For the second in this short series of posts on obscure thrillers I've picked up over the past few months, we have this:
A UK hardback first edition of Arthur Maling's Decoy, published by Michael Joseph in 1971 (originally published in the States by Harper & Row in 1969) and bought in Colin Page Antiquarian Books in Brighton for a few quid. Maling published fifteen novels over a near-twenty year period, the last being 1988's Lover and Thief. Decoy was his debut; its protagonist/narrator is, according to the jacket flap blurb, a sciatica-suffering "home town boy" who agrees to deliver some papers for his half-brother to Mexico. On the plane he meets a girl with influential Mexican friends, and before too long the corpses start piling up and the US Treasury Department gets involved.
There's little info about Maling online; this link notes that he was for a short while a reporter on the San Diego Journal, and that 1979's The Rheingold Route won the Edgar that year for Best Mystery Novel. When Decoy was published Maling was still vice-president of family business Maling Bros. Inc, "a chain of forty-two shoe shops in the American Midwest," according to the author bio on the jacket back flap of the Michael Joseph edition. It continues: "He began writing Decoy while recovering from an attack of rheumatoid arthritis which gave him the idea for the narrator's problem at the beginning of the book. He continued with it early in the morning before going to work [er, just the one morning...?] and on two short holidays, one spent in Acapulco checking background for the climax of the book." Uh-huh, I see: "research", then, was it...?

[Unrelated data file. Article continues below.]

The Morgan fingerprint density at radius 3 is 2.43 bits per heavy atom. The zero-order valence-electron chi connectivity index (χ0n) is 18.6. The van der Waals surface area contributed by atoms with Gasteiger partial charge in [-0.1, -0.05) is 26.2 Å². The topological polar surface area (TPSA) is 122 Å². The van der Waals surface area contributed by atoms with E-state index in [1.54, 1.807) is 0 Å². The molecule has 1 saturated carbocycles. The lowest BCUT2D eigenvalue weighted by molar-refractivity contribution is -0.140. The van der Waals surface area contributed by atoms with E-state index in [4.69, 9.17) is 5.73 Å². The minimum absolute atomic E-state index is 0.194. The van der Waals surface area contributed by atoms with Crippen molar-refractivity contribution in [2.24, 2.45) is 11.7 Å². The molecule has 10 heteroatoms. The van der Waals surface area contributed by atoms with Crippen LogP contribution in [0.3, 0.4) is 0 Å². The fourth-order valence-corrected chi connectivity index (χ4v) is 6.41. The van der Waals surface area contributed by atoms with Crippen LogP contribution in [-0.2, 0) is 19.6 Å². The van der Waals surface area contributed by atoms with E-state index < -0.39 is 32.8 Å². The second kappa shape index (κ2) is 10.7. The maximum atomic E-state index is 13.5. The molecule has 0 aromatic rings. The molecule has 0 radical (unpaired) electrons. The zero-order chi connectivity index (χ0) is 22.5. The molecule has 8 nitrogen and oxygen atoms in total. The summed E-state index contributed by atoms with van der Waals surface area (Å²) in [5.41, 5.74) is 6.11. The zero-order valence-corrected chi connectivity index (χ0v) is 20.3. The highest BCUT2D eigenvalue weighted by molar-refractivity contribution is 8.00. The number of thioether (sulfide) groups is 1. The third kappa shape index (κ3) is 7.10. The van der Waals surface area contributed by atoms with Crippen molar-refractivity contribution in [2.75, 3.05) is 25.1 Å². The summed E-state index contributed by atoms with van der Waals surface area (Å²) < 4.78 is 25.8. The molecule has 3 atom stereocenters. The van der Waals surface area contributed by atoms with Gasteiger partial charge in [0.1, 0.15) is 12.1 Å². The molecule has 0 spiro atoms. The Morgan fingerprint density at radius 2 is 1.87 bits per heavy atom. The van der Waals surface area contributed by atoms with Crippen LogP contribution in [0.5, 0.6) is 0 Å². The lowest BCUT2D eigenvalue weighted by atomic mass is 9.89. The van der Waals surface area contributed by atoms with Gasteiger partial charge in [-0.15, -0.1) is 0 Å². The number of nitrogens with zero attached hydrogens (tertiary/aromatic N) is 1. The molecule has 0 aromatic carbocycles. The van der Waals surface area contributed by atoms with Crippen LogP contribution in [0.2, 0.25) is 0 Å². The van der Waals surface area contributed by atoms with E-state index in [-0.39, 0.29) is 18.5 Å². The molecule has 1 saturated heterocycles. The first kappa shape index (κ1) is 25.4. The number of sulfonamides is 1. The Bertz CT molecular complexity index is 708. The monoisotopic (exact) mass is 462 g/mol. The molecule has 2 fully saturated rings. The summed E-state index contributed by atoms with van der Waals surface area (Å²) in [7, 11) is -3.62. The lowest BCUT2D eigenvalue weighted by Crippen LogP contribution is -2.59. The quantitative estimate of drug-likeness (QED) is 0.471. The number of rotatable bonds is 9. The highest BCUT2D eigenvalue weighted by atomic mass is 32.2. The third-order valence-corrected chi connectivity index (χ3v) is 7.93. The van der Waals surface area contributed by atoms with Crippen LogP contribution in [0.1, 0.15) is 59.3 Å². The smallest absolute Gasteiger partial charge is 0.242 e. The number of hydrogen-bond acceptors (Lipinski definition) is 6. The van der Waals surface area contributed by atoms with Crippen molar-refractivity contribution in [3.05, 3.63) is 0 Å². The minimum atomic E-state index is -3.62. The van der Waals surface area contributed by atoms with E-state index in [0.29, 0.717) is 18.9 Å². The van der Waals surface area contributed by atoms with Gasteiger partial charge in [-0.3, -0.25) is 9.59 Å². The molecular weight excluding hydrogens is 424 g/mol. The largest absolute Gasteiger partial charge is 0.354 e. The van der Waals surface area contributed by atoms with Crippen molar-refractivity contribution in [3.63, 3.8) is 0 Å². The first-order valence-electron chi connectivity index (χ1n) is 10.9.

The dustjacket sports a photo by a particular favourite of Existential Ennui's, Beverley le Barrow (spelt in this instance Beverly – no third "e" – le Barrow), a.k.a. Sun newspaper Page 3 girl snapper Beverley Goodway. I summarized everything I know about Beverley's parallel career moonlighting as a book cover photographer in this recent post on Oliver Bleeck's The Highbinders, so there's little to gain from going over all that again; pop along and read that post if you're interested. But I will say here that, compared to some of his, ah, cruder cover photos, his one for Decoy is actually quite stylish, and wouldn't look out of place on, say, a Suede album cover. It's also the earliest example of a dustjacket by him I've yet come across.
Anyway. Onwards. And next up I have for you a British edition of a very obscure American crime thriller, written by a man perhaps better known as the Punisher. Well, kind of...